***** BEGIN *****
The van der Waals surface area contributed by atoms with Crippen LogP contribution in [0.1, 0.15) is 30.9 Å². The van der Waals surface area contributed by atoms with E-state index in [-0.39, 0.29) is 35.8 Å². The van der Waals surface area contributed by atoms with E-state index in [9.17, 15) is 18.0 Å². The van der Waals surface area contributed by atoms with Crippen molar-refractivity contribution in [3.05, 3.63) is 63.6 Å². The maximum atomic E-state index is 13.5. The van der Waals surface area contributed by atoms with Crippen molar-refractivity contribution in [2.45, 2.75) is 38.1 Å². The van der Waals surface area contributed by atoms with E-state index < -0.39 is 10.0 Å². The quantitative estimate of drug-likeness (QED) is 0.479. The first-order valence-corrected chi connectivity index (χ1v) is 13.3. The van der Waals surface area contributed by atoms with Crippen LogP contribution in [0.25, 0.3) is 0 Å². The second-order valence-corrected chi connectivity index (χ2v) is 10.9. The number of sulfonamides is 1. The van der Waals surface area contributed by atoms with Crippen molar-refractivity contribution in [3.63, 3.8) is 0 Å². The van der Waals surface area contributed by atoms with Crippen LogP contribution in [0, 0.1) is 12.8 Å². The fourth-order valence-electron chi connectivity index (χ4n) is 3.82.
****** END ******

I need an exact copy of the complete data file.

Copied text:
The van der Waals surface area contributed by atoms with Crippen LogP contribution in [0.1, 0.15) is 30.9 Å². The van der Waals surface area contributed by atoms with E-state index in [-0.39, 0.29) is 35.8 Å². The van der Waals surface area contributed by atoms with E-state index in [9.17, 15) is 18.0 Å². The van der Waals surface area contributed by atoms with Crippen molar-refractivity contribution in [3.05, 3.63) is 63.6 Å². The maximum atomic E-state index is 13.5. The van der Waals surface area contributed by atoms with Crippen molar-refractivity contribution in [2.45, 2.75) is 38.1 Å². The van der Waals surface area contributed by atoms with E-state index < -0.39 is 10.0 Å². The quantitative estimate of drug-likeness (QED) is 0.479. The first-order valence-corrected chi connectivity index (χ1v) is 13.3. The van der Waals surface area contributed by atoms with Crippen LogP contribution in [0.25, 0.3) is 0 Å². The second-order valence-corrected chi connectivity index (χ2v) is 10.9. The number of sulfonamides is 1. The van der Waals surface area contributed by atoms with Crippen molar-refractivity contribution in [3.63, 3.8) is 0 Å². The van der Waals surface area contributed by atoms with Crippen LogP contribution in [0, 0.1) is 12.8 Å². The fourth-order valence-electron chi connectivity index (χ4n) is 3.82.